The Competitive Nature of Javaris Crittenton's Injury | Truth About It.net

The Competitive Nature of Javaris Crittenton’s Injury

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Updated: October 4, 2009

[via Richmond, VA]

You really have to feel bad for the guy. It seems he’s always been on teams where, especially at his position, the competition is high and the chances are low (well, with the exception of last year). Now he’s forced to wear a boot, his third time donning one this summer, and sit out the next couple of weeks, watching the competition pass him by. Wizards Insider and Wizards Outlet both have some additional details on Crittenton’s injury to his left foot, a double bone bruise and a strained tendon.

It seems like the downside of high competition (if you’re really trying hard to find a negative) has reared it’s head. With so much pressure, Crittenton likely pushed his injury, first experienced in an Atlanta ProAm game in July, more than he would have otherwise. “We tried to speed up the progress of it healing,” he said in reference to each time he’s put on a boot (in Atlanta, in DC before training camp and now), but was never able to get it back to one hundred percent.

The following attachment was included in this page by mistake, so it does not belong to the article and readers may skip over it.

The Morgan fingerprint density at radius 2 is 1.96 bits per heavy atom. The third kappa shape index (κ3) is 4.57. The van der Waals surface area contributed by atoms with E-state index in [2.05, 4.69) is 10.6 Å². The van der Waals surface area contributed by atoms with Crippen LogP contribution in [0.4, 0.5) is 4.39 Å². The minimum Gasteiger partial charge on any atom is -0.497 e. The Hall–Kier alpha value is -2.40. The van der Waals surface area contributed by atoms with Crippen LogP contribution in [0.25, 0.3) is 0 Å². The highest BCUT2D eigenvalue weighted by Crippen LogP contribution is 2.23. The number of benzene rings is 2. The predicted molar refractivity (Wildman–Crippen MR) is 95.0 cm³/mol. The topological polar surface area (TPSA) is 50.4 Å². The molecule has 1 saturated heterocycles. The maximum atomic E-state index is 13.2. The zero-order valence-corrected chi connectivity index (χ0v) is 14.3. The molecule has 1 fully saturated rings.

He said he’s been able to make it through every practice despite the soreness and pain he was feeling. But on Friday his foot reached its limit and he had to take himself out of practice. The Wizards staff suggested that he get an MRI.

“The MRI came out worse than before,” said Javaris, indicating that it’s one of those injuries that just takes time to heal. He said that continuing to play on the tender ankle would only make it a nagging injury and could possibly lead to surgery.

Crittenton seems a bit down about the set-back, saying “It makes me sick to think about it,” referencing the situation in which the injury occurred (he felt he shouldn’t have been in the game in Atlanta with his team up 12 points in the waning seconds). Hopefully now, he will take the time to heal properly, keep his spirits high, and stay focused. With his length, Flip could turn to him off the bench as a nice change of pace defensively down the road. And in the NBA, another opportunity is always around the corner.

Fabricio Oberto also sat out of practice for the second day in a row on Saturday with a tight hamstring. He told Saunders that if he wanted him to go, he could, but Saunders said, “We didn’t want to take a chance.” Because of his heart surgery this past summer, he likely hasn’t had the chance to work on his conditioning as much. So, I wouldn’t see this as a sign of him ‘breaking down’ because of his age or anything.